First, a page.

The challenges, in my view, are all concerned with how the service users—the clients, children, guardians and local authorities—are able to feel that they have had a fair hearing using the remote platform chosen for the hearing.

Some cases, as with the recent authorities from the President of the Family Division, might not be suitable for remote hearings at all. But then, the decision to adjourn a hearing has to be balanced against the inevitable delay incurred, and whose to say when an adjourned hearing might ever have a live, in-court, hearing.

The insightful decision of Lieven J in A Local Authority v Mother [2020] EWHC 1086 (Fam), [2020] All ER (D) 36 (May), decided on 5 May 2020, was perhaps the first real judicial attempt to breakdown the competing factors to be considered when one or other party to a hearing does not want it to continue remotely (in this case five days of medical evidence by Zoom had already been heard). Having heard submissions on the issues of demeanour and the perceived problems of remote video links of lay witnesses, Lieven J determined that she did not think that it was possible to say ‘ a generality that a remote hearing is less good at getting to the truth than one in a courtroom’ (para [29]). The judge did not decide that a witness was more inclined to tell the truth if in person and agreed with the argument that in fact remote video hearings for some witnesses could also positively enable them to deliver their account in better conditions. Lieven J concluded that in her opinion ‘demeanour will often not be a good guide to truthfulness’ (para [27]).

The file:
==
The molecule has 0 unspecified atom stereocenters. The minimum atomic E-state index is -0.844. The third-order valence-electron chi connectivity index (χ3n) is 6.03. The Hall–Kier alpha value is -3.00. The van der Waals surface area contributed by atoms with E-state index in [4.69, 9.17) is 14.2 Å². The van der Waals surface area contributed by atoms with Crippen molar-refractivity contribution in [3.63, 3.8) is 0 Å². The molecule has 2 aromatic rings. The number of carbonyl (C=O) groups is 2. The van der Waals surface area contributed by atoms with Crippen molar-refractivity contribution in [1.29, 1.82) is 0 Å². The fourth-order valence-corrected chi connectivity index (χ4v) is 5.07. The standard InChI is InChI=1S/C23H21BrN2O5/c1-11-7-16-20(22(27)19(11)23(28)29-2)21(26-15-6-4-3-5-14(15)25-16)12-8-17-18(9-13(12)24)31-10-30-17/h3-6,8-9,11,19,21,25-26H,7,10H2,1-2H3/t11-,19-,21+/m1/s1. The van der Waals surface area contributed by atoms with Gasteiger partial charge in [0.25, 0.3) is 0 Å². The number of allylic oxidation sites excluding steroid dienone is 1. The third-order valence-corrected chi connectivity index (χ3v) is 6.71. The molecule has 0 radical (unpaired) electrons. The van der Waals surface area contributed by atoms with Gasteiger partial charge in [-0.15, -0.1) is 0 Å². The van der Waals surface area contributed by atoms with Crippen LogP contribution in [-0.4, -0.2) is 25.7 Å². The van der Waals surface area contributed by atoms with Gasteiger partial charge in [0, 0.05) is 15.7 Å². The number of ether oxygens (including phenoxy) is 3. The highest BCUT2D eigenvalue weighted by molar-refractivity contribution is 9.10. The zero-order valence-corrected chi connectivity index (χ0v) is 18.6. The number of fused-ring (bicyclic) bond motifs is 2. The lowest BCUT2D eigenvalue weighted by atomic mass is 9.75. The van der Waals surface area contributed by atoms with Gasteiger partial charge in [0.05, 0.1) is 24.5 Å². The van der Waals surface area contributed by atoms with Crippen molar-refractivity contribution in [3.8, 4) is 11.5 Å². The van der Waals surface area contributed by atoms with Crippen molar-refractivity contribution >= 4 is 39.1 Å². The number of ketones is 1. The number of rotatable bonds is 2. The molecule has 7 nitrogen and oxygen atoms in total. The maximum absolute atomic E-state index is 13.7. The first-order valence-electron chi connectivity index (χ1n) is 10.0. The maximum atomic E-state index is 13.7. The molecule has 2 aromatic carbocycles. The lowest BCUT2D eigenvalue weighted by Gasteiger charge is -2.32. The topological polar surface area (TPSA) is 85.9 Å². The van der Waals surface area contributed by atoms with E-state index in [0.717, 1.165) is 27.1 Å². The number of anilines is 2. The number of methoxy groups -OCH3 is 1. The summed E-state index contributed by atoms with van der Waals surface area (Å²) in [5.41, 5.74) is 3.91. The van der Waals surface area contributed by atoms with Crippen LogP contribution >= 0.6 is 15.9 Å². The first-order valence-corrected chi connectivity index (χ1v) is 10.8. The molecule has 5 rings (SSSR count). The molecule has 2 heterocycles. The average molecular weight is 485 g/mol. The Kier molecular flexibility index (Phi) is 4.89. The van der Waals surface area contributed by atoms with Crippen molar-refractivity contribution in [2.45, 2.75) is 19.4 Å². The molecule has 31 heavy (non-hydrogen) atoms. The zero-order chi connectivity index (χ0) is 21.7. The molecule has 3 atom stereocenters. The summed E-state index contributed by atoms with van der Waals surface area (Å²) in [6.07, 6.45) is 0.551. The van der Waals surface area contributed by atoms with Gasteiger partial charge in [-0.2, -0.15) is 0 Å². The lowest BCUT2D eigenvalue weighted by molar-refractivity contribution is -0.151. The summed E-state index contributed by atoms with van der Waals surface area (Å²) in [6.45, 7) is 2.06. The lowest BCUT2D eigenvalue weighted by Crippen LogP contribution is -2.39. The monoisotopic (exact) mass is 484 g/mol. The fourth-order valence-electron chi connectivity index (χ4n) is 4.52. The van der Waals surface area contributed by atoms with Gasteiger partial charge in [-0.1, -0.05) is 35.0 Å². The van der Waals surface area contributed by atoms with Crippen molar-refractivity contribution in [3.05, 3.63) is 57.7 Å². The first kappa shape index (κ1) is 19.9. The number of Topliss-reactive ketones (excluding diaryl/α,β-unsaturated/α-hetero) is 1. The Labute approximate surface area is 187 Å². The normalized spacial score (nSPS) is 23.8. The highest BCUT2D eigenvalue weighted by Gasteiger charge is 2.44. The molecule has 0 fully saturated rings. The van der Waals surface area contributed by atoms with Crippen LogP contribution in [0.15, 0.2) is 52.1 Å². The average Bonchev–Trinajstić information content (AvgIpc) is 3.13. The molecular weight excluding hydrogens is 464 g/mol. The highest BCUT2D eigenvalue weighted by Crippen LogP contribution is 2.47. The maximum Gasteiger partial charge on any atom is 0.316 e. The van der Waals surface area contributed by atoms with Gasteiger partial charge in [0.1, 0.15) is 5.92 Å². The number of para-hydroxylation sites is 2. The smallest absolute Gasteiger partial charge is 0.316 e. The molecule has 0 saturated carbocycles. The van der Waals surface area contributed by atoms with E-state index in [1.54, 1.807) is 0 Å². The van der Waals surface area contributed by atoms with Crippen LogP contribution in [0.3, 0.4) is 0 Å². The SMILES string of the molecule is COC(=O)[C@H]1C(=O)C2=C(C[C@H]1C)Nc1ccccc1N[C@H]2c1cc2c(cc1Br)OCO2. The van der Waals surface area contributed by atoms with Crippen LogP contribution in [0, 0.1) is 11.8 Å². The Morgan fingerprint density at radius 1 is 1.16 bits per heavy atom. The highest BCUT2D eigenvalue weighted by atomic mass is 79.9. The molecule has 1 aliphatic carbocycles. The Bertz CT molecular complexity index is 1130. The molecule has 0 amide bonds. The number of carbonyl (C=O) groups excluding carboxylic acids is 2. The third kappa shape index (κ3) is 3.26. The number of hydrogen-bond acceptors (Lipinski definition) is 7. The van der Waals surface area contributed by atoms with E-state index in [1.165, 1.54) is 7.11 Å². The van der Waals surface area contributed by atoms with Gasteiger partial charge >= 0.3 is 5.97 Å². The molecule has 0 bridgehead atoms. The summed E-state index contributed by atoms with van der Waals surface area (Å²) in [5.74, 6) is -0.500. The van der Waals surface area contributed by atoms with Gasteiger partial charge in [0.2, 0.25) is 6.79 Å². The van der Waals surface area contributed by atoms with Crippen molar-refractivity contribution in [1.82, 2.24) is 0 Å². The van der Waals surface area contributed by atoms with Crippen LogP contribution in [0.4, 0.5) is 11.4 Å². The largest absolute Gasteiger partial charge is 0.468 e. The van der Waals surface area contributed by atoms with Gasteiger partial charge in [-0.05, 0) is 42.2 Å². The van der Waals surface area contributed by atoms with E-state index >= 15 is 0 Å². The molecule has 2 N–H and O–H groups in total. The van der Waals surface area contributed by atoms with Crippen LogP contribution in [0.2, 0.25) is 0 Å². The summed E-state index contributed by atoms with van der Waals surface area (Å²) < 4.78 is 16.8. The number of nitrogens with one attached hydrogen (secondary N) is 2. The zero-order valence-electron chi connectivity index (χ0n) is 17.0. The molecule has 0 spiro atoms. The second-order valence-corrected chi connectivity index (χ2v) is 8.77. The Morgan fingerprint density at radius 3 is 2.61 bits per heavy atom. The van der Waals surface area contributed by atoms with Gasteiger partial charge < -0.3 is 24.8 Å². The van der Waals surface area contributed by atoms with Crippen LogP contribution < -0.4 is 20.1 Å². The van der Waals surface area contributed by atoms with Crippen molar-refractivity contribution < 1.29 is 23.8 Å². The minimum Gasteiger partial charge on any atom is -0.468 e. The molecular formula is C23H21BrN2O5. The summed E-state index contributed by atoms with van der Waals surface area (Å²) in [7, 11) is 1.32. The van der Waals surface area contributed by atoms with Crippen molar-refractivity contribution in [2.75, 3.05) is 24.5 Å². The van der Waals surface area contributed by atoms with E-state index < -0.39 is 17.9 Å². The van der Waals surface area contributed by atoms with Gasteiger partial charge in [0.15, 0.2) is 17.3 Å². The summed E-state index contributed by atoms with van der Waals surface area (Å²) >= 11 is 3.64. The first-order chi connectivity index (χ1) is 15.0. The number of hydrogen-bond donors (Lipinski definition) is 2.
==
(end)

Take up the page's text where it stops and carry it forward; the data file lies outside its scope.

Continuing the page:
One thing that seems to be universally the experience of remote hearings—they are unusually tiring.

What are the advantages?

The major advantage, at the moment, is simply that people are getting their matters heard, full stop. The word ‘unprecedented’ has almost become hackneyed after nine weeks of lock-down, but in the family justice field it truly fits. No one can underestimate the stress caused to all parts of a family by the delay in having a financial dispute resolution hearing listed, or a determination of facts which, when alleged, stopped all contact with one parent. These are completely life-changing events for people who look to the courts for answers they are unable to reach together.

There are some real advantages. For the advocate, you can be heard in Manchester in the morning and London in the afternoon! For individuals, not being in the stressful environment of a court building may well help them give their best evidence, not evidence given under overwhelming stress. In these days of increased consideration of wellbeing, giving evidence from the relative comfort of your kitchen may have a seriously assistive effect on mental health as well as the quality of your evidence.

On a practical level, using platforms such as Zoom allows a party to see their advocate face to face when they make submissions to a judge, not a luxury that most courts structures allow. The use of private breakout rooms are perfectly acceptable vehicles for conferences and negotiations.

Remote hearings are plainly here to stay and continued, major investment will be needed to ensure the judges have the ability to deliver justice from now on, down the line.

Interviewed by Geraldine Morris, solicitor and head of Lexis®PSL Family.

This News Analysis was first published by LexisPSL Family. Click here to request a free one week trial.